We're feeling the effects of losing a FOGO that made a lot of games into make it, take it. We've had a lot of good days at the faceoff X, but it's different when you have to think, "What if we don't win this face-off?" The last void we felt this year is our offensive depth. We lost a couple great team guys who were also dependable.
DF: Who has been the biggest surprise and showed the most improvement from last year to this year?
DJL: That'd be Keegan Wells. He was behind a senior on the depth chart last year, so he didn't get too many reps. He showed a lot of potential this fall and we made sure to play that up. Luckily, he responded and has been having a terrific year, putting up some key goals, triggering momentum swings and helping spark the offense.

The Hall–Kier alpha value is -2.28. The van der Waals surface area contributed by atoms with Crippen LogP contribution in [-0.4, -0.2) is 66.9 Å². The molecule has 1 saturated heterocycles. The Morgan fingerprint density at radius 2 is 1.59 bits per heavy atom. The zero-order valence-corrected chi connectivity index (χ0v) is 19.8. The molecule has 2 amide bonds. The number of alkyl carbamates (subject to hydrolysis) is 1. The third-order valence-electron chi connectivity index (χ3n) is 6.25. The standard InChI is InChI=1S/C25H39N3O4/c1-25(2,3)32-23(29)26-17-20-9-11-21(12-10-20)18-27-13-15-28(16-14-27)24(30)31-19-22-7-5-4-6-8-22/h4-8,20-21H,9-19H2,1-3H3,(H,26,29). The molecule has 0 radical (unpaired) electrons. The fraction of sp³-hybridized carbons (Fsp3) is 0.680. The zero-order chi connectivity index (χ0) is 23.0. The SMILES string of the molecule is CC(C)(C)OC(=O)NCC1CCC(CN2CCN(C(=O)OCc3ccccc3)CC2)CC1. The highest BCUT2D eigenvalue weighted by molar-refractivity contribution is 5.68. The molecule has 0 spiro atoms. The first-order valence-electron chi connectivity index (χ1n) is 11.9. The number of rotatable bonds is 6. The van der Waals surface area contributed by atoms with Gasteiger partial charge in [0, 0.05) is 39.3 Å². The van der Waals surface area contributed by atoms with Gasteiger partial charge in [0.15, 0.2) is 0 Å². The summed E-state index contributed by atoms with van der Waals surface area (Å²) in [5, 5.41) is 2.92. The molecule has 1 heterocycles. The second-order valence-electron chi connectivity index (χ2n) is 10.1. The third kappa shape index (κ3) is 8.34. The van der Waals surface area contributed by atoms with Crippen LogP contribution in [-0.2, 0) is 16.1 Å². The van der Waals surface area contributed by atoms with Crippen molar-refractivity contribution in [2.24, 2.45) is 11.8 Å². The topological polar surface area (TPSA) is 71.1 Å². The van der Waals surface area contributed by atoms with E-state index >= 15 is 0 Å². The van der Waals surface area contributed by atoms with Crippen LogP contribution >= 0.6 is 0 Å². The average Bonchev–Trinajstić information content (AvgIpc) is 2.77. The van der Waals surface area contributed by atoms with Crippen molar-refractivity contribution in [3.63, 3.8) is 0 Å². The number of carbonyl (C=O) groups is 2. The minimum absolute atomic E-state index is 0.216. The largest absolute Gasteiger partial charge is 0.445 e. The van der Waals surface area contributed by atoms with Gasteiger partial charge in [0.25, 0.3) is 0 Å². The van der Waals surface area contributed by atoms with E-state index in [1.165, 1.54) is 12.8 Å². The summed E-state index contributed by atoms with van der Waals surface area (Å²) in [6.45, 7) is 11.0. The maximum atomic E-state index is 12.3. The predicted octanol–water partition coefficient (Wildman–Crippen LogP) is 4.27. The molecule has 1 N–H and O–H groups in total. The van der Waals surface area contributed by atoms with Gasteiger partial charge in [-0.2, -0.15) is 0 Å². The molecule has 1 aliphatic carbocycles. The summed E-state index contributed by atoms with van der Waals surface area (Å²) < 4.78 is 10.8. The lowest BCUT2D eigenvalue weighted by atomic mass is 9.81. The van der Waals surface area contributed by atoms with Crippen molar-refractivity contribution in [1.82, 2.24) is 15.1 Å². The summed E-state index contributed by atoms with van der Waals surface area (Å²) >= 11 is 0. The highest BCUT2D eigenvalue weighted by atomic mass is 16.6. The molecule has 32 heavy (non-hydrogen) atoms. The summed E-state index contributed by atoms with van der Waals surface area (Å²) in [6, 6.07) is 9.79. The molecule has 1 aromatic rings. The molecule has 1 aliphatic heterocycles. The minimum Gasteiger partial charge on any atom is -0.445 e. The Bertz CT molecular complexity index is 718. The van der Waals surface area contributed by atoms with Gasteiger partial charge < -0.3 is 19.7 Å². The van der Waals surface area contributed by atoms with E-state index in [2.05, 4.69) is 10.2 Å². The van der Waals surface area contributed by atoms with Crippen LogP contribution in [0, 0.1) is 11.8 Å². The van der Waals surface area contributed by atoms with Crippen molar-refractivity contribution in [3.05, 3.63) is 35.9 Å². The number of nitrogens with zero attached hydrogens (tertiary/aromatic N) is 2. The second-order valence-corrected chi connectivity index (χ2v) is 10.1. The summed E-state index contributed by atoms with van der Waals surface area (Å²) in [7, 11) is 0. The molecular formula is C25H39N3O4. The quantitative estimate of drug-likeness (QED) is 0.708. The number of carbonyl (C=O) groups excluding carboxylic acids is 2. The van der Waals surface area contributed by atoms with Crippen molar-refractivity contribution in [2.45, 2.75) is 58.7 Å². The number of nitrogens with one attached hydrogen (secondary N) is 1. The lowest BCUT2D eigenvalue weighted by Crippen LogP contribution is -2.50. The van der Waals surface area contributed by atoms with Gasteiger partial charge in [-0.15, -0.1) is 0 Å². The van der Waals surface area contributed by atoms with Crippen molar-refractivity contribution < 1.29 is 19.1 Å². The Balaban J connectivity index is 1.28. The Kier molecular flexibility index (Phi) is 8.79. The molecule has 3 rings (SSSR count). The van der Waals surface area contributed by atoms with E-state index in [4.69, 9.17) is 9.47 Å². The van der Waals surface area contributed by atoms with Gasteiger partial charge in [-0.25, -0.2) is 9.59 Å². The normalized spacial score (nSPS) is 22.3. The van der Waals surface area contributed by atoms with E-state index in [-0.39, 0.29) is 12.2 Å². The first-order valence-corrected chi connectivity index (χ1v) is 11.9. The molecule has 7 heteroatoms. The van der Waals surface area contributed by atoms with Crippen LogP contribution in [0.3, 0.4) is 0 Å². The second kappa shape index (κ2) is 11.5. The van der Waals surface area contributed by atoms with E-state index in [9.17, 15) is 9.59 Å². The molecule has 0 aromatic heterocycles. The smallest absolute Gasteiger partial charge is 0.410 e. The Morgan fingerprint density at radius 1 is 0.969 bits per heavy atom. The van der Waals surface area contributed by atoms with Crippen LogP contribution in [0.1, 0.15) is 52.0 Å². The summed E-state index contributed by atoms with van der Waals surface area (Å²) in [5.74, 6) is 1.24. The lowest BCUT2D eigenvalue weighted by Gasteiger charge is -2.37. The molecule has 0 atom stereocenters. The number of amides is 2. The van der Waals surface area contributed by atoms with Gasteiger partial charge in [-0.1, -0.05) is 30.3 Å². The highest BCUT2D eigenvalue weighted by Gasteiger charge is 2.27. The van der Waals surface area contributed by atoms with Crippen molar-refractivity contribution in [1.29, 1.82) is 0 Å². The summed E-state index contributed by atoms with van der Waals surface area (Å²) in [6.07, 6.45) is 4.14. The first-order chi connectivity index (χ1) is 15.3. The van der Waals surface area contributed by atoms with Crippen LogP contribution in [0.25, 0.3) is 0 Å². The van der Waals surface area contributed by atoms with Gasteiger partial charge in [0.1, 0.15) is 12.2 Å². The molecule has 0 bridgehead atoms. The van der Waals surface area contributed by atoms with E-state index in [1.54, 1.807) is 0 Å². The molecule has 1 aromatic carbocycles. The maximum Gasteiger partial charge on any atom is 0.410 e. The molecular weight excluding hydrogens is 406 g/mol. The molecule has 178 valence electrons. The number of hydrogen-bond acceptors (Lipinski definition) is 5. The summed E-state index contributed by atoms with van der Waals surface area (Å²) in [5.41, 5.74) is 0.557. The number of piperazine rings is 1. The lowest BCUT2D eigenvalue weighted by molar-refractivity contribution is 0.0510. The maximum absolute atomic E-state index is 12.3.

DF: You go into the conference playoffs with an overtime win over an in-state rival Davenport, who you have a lot of personal history with from Grand Valley State. Does that win help the team's morale and mentality as your move to the next stage of the 2019 season?
DJL: Absolutely. We turned a corner as a team at the end of the Davenport game. We had been in a corner plenty of times before and failed to rise to the occasion. It finally clicked for our guys that there's always time when you're in control.
DF: What do you think is the main area of focus as you go into the postseason as the top seed in the CLC West with a first-round bye?
DJL: Focusing on ourselves and handling our business is the focus. We were worried about the other guys too many times during this season and it showed. If we take care of our responsibilities in every moment of every game, we will have a great showing in the tournament.
DF: What players are you expecting to step it up in the playoffs for your team?